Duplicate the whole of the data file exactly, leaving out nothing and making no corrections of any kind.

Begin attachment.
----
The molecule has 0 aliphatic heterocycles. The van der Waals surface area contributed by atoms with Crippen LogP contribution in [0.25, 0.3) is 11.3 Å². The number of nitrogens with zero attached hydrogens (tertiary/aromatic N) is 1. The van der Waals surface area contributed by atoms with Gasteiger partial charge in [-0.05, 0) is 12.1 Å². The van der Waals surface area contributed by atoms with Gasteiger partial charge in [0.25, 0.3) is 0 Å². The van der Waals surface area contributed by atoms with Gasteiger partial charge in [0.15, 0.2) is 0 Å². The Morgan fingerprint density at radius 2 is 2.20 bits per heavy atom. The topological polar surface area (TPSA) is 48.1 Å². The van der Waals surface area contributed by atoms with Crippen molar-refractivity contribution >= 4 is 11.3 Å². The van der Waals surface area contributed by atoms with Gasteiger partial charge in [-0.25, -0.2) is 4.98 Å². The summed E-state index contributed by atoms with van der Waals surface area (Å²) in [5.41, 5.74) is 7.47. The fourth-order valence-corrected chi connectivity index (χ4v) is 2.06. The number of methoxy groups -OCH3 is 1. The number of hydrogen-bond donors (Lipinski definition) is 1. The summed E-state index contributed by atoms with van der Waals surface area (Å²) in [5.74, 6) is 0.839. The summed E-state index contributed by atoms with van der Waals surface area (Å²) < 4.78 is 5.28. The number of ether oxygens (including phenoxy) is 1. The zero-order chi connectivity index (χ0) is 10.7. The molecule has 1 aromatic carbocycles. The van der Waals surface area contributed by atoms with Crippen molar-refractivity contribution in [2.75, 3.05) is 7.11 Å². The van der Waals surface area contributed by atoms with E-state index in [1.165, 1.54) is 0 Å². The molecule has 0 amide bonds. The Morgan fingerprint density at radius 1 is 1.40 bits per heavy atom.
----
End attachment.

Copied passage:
The molecule has 0 aliphatic heterocycles. The van der Waals surface area contributed by atoms with Crippen LogP contribution in [0.25, 0.3) is 11.3 Å². The number of nitrogens with zero attached hydrogens (tertiary/aromatic N) is 1. The van der Waals surface area contributed by atoms with Gasteiger partial charge in [-0.05, 0) is 12.1 Å². The van der Waals surface area contributed by atoms with Gasteiger partial charge in [0.25, 0.3) is 0 Å². The van der Waals surface area contributed by atoms with Gasteiger partial charge in [0.15, 0.2) is 0 Å². The Morgan fingerprint density at radius 2 is 2.20 bits per heavy atom. The topological polar surface area (TPSA) is 48.1 Å². The van der Waals surface area contributed by atoms with Crippen molar-refractivity contribution >= 4 is 11.3 Å². The van der Waals surface area contributed by atoms with Gasteiger partial charge in [-0.25, -0.2) is 4.98 Å². The summed E-state index contributed by atoms with van der Waals surface area (Å²) in [5.41, 5.74) is 7.47. The fourth-order valence-corrected chi connectivity index (χ4v) is 2.06. The number of methoxy groups -OCH3 is 1. The number of hydrogen-bond donors (Lipinski definition) is 1. The summed E-state index contributed by atoms with van der Waals surface area (Å²) in [5.74, 6) is 0.839. The summed E-state index contributed by atoms with van der Waals surface area (Å²) < 4.78 is 5.28. The number of ether oxygens (including phenoxy) is 1. The zero-order chi connectivity index (χ0) is 10.7. The molecule has 1 aromatic carbocycles. The van der Waals surface area contributed by atoms with Crippen molar-refractivity contribution in [2.75, 3.05) is 7.11 Å². The van der Waals surface area contributed by atoms with E-state index in [1.165, 1.54) is 0 Å². The molecule has 0 amide bonds. The Morgan fingerprint density at radius 1 is 1.40 bits per heavy atom.